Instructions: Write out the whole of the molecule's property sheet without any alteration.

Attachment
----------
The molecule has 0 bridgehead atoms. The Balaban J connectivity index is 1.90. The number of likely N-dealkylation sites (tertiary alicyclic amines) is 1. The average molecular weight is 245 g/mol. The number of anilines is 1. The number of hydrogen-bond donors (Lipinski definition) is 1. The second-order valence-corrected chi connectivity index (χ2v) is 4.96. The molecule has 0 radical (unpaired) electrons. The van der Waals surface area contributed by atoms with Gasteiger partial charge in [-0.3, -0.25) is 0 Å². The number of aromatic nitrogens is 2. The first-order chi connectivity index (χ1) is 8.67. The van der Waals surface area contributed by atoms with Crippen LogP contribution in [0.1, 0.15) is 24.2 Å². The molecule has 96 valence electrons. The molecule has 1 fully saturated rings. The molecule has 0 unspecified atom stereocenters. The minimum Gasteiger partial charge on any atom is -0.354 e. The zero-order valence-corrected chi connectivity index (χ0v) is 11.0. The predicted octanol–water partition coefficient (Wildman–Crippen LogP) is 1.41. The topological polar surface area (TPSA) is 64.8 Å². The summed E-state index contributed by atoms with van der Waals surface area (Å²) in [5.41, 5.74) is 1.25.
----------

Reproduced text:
The molecule has 0 bridgehead atoms. The Balaban J connectivity index is 1.90. The number of likely N-dealkylation sites (tertiary alicyclic amines) is 1. The average molecular weight is 245 g/mol. The number of anilines is 1. The number of hydrogen-bond donors (Lipinski definition) is 1. The second-order valence-corrected chi connectivity index (χ2v) is 4.96. The molecule has 0 radical (unpaired) electrons. The van der Waals surface area contributed by atoms with Gasteiger partial charge in [-0.3, -0.25) is 0 Å². The number of aromatic nitrogens is 2. The first-order chi connectivity index (χ1) is 8.67. The van der Waals surface area contributed by atoms with Crippen LogP contribution in [0.1, 0.15) is 24.2 Å². The molecule has 96 valence electrons. The molecule has 1 fully saturated rings. The molecule has 0 unspecified atom stereocenters. The minimum Gasteiger partial charge on any atom is -0.354 e. The zero-order valence-corrected chi connectivity index (χ0v) is 11.0. The predicted octanol–water partition coefficient (Wildman–Crippen LogP) is 1.41. The topological polar surface area (TPSA) is 64.8 Å². The summed E-state index contributed by atoms with van der Waals surface area (Å²) in [5.41, 5.74) is 1.25.